As reported in Huffinton Post by Ryan Grim and Elise Foley

WASHINGTON — More than half the Senate was convened early Tuesday morning by Sen. Mark Warner (D-Va.) for a briefing on a deficit-reduction plan being negotiated by group of five senators from both parties once known as the “Gang of Six.”

The gang had previously comprised six lawmakers before Sen. Tom Coburn (R-Okla.) abandoned the talks, rebuking Democrats for being unwilling to cut Social Security or Medicare. Yet Coburn had heavy praise for the plan outlined Tuesday morning, raising hopes (and fears) that the gang may be getting back together.

Senators were effusive about the plan after the briefing meeting, calling it “great” and saying it would likely gain support from a majority of the Senate. The plan includes $1.5 trillion in tax cuts, managed by spending caps and cuts to government programs.

“We’ve gone from a Gang of Six to a mob of 50,” said Sen. Joe Manchin (D-W.V.) after the meeting.

More than half of the Senate arrived to hear about the debt-reduction plan Tuesday morning, and the general atmosphere was positive, said Sen. Susan Collins (R-Maine).

“Everyone felt a sense of relief that there was a bipartisan, carefully constructed plan before us,” she told reporters outside the meeting.

A Senate Democratic aide familiar with the negotiations with Coburn said that the Oklahoma senator had refused Democratic entreaties, even after cuts to entitlements were offered. But now that the five other Senators are moving forward without him, the aide said, Coburn is more interested in being involved again.

// “This type of a wider audience may make him less important, particularly if there are other Republicans willing to step up,” said the aide.

A different Senate aide said it remains unclear whether there is enough time to move forward with the plan before Aug. 2, the date the Treasury Department predicts the federal government could begin defaulting on its debt. But Collins said the Gang has completed enough work on their deal that it could be ready in time for a pre-Aug. 2 vote.

“They have done so much work that a lot of the issues have been gone through, and they’re in the midst of drafting statutory language,” Collins said. “I believe it should be considered in conjunction with the debt ceiling plan.”

Sen. Kay Bailey Hutchison (R-Texas) said the plan could gain traction in the Senate and even in the Republican-controlled House, which is committed to major spending cuts.

“I think if you look at the details here, they will see it does lots of things they’ve called for,” Hutchison told reporters.

“They have come up with a plan that can get a majority vote in the Senate, very likely 60,” she said, adding she would vote for the plan. “The House should like this plan because it has spending cuts.”

UPDATE 1:45 p.m.: President Barack Obama expressed some support of the Gang of Six plan during remarks to the press on Tuesday, calling the plan a “very significant step” that is “broadly consistent with the approach that I’ve urged.”

“What it says is we’ve got to be serious about reducing domestic spending, both in domestic and in defense,” he said. “We’ve got to be serious about tackling health care spending and entitlements in a serious way and we’ve got to have some additional revenue so we have an approach in which there is shared sacrifice.”

UPDATE 2:10 p.m.: The Gang of Six plan is laid out in a summary flyer obtained by HuffPost and details the group’s proposal for cutting the deficit by more than $3.6 trillion over the next decade.

The plan would immediately cut $500 billion in spending to bring down the deficit. It would also include major tax cuts, with about $1.5 trillion in overall tax savings, its authors say.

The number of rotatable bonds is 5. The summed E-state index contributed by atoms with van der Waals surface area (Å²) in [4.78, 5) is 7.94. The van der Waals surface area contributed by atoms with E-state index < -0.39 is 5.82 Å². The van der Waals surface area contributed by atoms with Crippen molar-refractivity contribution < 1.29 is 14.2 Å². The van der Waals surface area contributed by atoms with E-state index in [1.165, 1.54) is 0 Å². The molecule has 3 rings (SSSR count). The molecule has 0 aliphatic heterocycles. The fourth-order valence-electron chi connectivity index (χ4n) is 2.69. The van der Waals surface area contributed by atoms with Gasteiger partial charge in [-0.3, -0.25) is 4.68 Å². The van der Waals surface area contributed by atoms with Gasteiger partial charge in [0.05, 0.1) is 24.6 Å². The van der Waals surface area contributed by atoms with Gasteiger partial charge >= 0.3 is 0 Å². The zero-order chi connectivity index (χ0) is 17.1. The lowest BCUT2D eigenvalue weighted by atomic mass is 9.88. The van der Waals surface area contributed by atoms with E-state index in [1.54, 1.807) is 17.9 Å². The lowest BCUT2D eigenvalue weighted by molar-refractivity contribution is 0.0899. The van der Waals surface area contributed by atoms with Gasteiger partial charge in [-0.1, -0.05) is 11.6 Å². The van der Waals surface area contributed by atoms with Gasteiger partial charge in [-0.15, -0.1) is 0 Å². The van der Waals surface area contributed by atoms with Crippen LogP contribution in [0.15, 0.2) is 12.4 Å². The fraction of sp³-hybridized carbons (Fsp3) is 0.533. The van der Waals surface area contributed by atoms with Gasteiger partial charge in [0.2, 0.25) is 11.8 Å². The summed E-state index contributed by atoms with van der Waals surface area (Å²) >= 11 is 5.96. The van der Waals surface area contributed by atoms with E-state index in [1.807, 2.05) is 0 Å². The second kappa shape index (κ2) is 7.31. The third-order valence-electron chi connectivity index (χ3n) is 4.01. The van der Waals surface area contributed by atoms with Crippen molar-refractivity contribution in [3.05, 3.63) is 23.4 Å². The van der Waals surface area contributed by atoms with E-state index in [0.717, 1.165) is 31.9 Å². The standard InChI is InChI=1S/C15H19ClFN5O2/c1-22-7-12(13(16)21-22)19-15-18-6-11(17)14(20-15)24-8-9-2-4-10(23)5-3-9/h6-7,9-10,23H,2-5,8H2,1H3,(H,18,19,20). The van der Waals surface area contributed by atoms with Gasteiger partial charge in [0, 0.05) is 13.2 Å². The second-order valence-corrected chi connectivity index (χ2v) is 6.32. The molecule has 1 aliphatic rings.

But that estimate factors in a $1.7 trillion cut to the alternative minimum tax — a tax Congress already eliminates much of every year. But even with the AMT cuts, the package raises only a net $200 billion compared to cuts of more than $3 trillion — not exactly a balanced approach.

Much of the Gang of Six plan would require other agencies and Congressional committees to work to find savings, setting up guidelines for $80 billion in armed service cuts and $70 billion from health, education, labor and pensions. Under the plan, the Budget Committee would be required to set spending caps that would extend over the next decade.

UPDATE 3:10 p.m.: Senate Majority Leader Harry Reid (D-Nev.) threw some cold water on the Gang of Six plan Tuesday, voicing doubts that the plan could be scored and passed before the Aug. 2 deadline for raising the debt ceiling.

Reid said he got a call from Congressional Budget Office Director Doug Elmendorf, who said the plan would take at least two weeks to score for cost and savings, putting the completion of that work just beyond the Aug. 2 deadline. Reid called the plan “wonderful” and said he does not want to diminish enthusiasm over it, but said alternatives still must be considered.

Reid said Sen. Mark Warner (D-Va.), a Gang of Six member, would meet with him in the next 24 hours with parts of the plan that can be incorporated into a deal brokered by Reid and Senate Minority Leader Mitch McConnell (R-Ky.) to raise the debt ceiling.

Michael McAuliff contributed to this report.

By  Bruce Bartlett, Published: July 7

 

In recent months, the federal debt ceiling — last increased in February 2010 and now standing at $14.3 trillion — has become a matter of national debate and political hysteria. The ceiling must be raised by Aug. 2, Treasury says, or the government will run out of cash. Congressional Republicans counter that they won’t raise the debt limit unless Democrats agree to large budget cuts with no tax increases. President Obama insists that closing tax loopholes must be part of the package. Whom and what to believe in the great debt-limit debate? Here are some misconceptions that get to the heart of the battle.

1. The debt limit is an effective way to control spending and deficits.

Not at all. In 2003, Brian Roseboro, assistant secretary of the Treasury for financial markets, explained it best: “The plain truth is that the debt limit does not affect the deficits or surpluses. The critical revenue and spending decisions are made during the congressional budget process.”

The debt ceiling is a cap on the amount of securities the Treasury can issue, something it does to raise money to pay for government expenses. These expenses, and the deficit they’ve wrought, are a result of past actions by Congress to create entitlement programs, make appropriations and cut taxes. In that sense, raising the debt limit is about paying for past expenses, not controlling future ones. For Congress to refuse to let Treasury raise the cash to pay the bills that Congress itself has run up simply makes no sense.